A spokesperson from Facebook says, “This is one of the largest sets of links ever to be created for academic research on this topic. We are working hard to deliver on additional demographic fields while safeguarding individual people’s privacy.” (Source). 

While Facebook may be limiting academic research on democracies, perhaps they are finally prioritizing privacy. And, at the end of the day with an ethical framework to move forward, through technological advancement and academic research, the impact of social media and democracy is still measurable without compromising privacy.

In the end, it is clear that privacy promises hold the potential to manipulate people into action. While the US government may not have a national privacy law anywhere in sight, the motives behind Google’s encrypted links may be questionable, and Facebook’s sudden prioritization of privacy may cut out democratic research, at least privacy is becoming a hot topic, and that holds promise for a privacy-centric future for the public.

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The Key to Anonymizing Datasets Without Destroying Their Analytical Value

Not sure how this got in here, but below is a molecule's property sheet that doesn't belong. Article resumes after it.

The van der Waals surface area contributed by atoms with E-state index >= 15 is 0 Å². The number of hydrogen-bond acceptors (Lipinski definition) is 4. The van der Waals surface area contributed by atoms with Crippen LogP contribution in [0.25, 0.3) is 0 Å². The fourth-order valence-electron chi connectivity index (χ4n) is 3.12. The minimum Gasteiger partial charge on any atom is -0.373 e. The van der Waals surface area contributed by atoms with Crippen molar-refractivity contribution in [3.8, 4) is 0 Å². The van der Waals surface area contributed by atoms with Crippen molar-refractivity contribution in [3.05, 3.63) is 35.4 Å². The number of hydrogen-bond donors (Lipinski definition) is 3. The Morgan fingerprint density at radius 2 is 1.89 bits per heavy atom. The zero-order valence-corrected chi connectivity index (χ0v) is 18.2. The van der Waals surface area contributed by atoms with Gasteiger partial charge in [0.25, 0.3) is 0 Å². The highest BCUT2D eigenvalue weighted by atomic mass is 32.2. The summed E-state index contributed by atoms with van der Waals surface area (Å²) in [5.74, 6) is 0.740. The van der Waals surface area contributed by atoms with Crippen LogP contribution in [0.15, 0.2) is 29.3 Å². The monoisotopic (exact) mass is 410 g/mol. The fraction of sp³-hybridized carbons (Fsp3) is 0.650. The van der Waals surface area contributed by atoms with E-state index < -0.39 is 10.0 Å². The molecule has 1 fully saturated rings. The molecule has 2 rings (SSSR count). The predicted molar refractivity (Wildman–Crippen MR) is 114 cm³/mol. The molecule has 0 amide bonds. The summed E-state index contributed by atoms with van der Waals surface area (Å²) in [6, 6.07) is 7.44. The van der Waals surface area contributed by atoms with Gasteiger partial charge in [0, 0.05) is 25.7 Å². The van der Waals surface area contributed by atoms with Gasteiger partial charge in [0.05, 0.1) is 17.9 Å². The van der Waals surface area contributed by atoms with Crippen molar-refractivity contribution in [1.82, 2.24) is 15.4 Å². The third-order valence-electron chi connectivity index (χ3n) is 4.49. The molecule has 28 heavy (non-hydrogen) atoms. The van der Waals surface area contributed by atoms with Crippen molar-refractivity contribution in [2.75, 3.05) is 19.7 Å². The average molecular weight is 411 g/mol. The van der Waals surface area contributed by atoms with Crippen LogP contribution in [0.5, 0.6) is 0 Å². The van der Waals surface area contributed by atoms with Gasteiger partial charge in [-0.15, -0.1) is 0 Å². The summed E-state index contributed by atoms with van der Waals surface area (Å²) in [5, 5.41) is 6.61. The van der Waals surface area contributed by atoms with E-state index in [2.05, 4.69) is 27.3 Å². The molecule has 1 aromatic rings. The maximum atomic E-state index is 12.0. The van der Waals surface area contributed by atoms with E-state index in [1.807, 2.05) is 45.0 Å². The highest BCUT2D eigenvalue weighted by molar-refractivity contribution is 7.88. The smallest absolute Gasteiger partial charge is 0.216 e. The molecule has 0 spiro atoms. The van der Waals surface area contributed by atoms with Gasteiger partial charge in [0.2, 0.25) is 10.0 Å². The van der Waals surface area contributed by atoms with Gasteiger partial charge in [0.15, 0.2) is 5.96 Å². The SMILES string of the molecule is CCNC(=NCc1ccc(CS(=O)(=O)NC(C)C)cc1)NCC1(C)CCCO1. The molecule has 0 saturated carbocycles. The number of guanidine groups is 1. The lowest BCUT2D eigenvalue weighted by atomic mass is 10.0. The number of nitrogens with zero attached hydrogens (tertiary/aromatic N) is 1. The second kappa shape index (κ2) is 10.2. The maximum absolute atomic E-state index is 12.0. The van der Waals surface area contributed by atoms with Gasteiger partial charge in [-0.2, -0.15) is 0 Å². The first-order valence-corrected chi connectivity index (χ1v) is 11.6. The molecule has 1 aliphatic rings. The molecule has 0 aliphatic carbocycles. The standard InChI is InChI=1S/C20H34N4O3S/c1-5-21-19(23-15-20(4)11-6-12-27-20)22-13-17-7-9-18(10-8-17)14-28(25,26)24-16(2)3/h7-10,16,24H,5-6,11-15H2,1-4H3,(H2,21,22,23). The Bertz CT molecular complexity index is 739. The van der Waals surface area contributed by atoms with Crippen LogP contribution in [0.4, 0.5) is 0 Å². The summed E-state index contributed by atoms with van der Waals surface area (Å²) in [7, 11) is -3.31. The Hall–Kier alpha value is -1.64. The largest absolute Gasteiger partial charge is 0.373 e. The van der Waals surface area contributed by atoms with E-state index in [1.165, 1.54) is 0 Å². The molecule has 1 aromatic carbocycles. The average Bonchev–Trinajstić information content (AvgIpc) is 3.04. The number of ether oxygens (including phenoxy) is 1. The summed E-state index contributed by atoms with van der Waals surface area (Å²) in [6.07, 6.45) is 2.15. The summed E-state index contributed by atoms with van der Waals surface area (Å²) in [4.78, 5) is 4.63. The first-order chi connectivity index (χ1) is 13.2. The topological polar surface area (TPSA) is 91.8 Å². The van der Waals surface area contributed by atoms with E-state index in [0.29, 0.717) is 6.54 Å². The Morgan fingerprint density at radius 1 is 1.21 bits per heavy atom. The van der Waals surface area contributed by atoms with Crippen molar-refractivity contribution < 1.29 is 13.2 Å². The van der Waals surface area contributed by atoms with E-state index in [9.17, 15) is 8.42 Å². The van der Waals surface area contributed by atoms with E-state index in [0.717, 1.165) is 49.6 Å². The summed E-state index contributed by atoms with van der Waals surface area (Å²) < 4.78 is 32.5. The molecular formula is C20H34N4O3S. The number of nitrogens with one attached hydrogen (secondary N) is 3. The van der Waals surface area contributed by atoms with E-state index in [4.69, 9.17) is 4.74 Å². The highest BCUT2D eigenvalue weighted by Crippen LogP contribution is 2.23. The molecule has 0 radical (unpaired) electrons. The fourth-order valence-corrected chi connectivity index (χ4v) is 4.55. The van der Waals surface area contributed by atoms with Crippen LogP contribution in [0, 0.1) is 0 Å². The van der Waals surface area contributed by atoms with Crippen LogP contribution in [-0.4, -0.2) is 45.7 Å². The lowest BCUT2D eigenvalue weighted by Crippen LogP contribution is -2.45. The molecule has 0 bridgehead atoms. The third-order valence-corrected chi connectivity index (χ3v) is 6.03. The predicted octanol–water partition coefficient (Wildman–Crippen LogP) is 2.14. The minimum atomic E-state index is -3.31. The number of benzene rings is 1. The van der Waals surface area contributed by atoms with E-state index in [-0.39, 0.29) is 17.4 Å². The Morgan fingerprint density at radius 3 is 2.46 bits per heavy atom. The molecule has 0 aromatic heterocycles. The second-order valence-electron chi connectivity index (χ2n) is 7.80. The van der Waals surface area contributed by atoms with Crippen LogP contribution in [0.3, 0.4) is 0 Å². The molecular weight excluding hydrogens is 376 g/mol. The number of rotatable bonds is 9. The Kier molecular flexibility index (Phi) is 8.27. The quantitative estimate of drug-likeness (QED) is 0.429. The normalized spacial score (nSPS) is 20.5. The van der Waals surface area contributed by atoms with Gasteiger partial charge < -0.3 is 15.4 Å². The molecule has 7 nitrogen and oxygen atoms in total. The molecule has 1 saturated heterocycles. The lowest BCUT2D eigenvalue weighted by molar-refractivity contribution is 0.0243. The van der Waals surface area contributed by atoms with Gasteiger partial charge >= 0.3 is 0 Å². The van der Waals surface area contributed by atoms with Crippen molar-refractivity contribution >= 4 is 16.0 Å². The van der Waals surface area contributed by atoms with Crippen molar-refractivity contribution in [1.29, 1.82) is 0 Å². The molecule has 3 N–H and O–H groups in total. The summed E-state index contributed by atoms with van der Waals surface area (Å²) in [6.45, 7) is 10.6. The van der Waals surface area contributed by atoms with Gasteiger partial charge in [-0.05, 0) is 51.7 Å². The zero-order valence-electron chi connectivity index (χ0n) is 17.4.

The Key to Anonymizing Datasets Without Destroying Their Analytical Value

Enterprise need for “anonymised” data lies at the core of everything from modern medical research, to personalised recommendations, to modern data science, to ML and AI techniques for profiling your customers for upselling and market segmentation. At the same time, anonymised data forms the legal foundation for demonstrating compliance with privacy regimes such as GDPR, CCPA, HIPPA, and all other established and emerging data residency and privacy laws from around the world.

For example, the GDPR Recital 26 defines anonymous information as “information which does not relate to an identified or identifiable natural person” or “personal data rendered anonymous in such a manner that the data subject is not or no longer identifiable.” Under GDPR law, only properly anonymized information can be handled or utilized by enterprises.

The perils of poorly or partially anonymised data

Why is anonymised data such a central part of demonstrating legal and regulatory privacy compliance? And why does failing to comply expose organisations to the risk of significant fines, and brand and reputational damage?